Praat generally does an excellent job of identifying formants, in contrast to my own feeble attempts.
Nevertheless, I continue to get sidetracked on the task of correctly identifying formants. My current method is fairly simple: I identify all the peaks in the fairly coarse DFT, and sort them by frequency. A “peak” is simply an inflection point, where the prior and next points are below the current point.
The results are fairly good, but there are occasional spots where formants “jump around”, so there’s a need to add a tracking mechanism of some sort, which I haven’t gotten around to writing.
For fun, I decided to overlay the formants on a display of the FFT, to see how accurate it was.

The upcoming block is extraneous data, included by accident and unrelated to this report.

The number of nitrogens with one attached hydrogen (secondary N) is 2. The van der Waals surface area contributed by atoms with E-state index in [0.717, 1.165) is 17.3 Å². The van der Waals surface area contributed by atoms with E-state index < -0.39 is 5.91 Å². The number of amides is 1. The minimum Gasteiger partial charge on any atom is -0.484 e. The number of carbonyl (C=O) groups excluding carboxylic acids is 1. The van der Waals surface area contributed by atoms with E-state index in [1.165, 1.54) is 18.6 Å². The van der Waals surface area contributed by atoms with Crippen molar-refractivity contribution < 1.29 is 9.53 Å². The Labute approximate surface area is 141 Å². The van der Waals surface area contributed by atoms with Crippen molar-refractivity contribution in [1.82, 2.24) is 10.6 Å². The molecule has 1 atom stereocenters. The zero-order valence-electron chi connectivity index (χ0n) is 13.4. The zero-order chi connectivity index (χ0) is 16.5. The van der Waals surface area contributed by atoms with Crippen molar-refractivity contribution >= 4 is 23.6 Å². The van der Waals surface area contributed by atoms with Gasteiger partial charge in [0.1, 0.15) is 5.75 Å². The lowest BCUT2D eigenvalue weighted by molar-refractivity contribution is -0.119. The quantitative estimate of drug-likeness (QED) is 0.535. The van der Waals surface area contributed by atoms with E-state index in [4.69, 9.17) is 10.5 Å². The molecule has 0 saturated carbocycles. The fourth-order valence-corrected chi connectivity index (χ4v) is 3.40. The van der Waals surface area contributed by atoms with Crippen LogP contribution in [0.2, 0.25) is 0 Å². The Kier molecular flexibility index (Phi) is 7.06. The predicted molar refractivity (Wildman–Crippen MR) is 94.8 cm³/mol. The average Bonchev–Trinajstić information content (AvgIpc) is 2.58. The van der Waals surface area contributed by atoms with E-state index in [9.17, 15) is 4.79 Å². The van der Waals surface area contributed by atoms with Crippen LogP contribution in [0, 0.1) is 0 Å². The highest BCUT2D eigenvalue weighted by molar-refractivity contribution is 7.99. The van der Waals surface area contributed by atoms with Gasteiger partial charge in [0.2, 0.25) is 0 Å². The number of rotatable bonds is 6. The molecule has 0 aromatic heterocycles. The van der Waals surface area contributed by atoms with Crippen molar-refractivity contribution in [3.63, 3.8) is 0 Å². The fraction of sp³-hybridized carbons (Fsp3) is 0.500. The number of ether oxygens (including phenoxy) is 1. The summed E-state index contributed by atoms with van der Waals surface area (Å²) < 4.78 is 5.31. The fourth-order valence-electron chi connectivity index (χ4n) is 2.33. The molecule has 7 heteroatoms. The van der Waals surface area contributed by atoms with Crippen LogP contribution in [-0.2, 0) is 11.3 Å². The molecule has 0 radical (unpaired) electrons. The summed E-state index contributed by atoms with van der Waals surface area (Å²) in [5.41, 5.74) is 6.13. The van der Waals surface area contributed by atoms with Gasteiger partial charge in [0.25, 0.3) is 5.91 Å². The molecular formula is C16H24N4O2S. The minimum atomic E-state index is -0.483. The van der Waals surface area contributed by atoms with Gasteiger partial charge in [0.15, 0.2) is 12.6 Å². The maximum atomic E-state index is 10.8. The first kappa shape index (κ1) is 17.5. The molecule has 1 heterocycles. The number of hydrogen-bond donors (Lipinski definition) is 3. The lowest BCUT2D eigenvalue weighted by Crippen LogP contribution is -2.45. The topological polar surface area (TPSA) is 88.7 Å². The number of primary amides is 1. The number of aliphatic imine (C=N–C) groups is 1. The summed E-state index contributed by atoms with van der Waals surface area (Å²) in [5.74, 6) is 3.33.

I’d played around with rendering an FFT before, but could never render them in a way that resembled the sonograms in other programs.
After convincing myself that the code actually was working, I finally settled on using the square root of the magnitude, along with fudge factor that reduced the amplitude of lower frequencies. The algorithm for pseudo-color was reverse engineered from an image I found on Wikipedia:
r = math.floor(lerp( 19, 252, n ))
b = math.floor(lerp( 108, 52, n ))
if n > .5 then
g = math.floor(lerp( 19, 252, (n*2)-1 ))
g = 0
The result was slow, but pretty:
Estimated formants overlaid onto an FFT of the wave.
I’ve added cosine windowing, and that cleaned up the results.
This version of the code merely identifies peaks. Adding peak tracking seems like something that’s fairly doable.
So I think it’s worth taking a bit more time to see if I can roll this code myself, instead of relying on Praat.